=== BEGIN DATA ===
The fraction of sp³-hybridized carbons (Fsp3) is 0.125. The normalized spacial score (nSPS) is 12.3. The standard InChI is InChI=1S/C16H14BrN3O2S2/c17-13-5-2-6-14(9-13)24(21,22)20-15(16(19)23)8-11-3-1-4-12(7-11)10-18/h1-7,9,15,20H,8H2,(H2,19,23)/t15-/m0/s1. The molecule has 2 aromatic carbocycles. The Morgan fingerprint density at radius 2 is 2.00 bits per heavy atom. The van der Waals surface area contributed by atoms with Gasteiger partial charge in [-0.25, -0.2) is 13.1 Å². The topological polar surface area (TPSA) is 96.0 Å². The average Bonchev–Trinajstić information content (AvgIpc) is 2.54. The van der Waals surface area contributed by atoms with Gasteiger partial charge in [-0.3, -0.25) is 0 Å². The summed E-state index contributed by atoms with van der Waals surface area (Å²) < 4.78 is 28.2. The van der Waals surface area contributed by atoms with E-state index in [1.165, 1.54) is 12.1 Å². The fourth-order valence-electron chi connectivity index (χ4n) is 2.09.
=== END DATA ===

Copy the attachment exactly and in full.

The fraction of sp³-hybridized carbons (Fsp3) is 0.125. The normalized spacial score (nSPS) is 12.3. The standard InChI is InChI=1S/C16H14BrN3O2S2/c17-13-5-2-6-14(9-13)24(21,22)20-15(16(19)23)8-11-3-1-4-12(7-11)10-18/h1-7,9,15,20H,8H2,(H2,19,23)/t15-/m0/s1. The molecule has 2 aromatic carbocycles. The Morgan fingerprint density at radius 2 is 2.00 bits per heavy atom. The van der Waals surface area contributed by atoms with Gasteiger partial charge in [-0.25, -0.2) is 13.1 Å². The topological polar surface area (TPSA) is 96.0 Å². The average Bonchev–Trinajstić information content (AvgIpc) is 2.54. The van der Waals surface area contributed by atoms with Gasteiger partial charge in [-0.3, -0.25) is 0 Å². The summed E-state index contributed by atoms with van der Waals surface area (Å²) < 4.78 is 28.2. The van der Waals surface area contributed by atoms with E-state index in [1.165, 1.54) is 12.1 Å². The fourth-order valence-electron chi connectivity index (χ4n) is 2.09.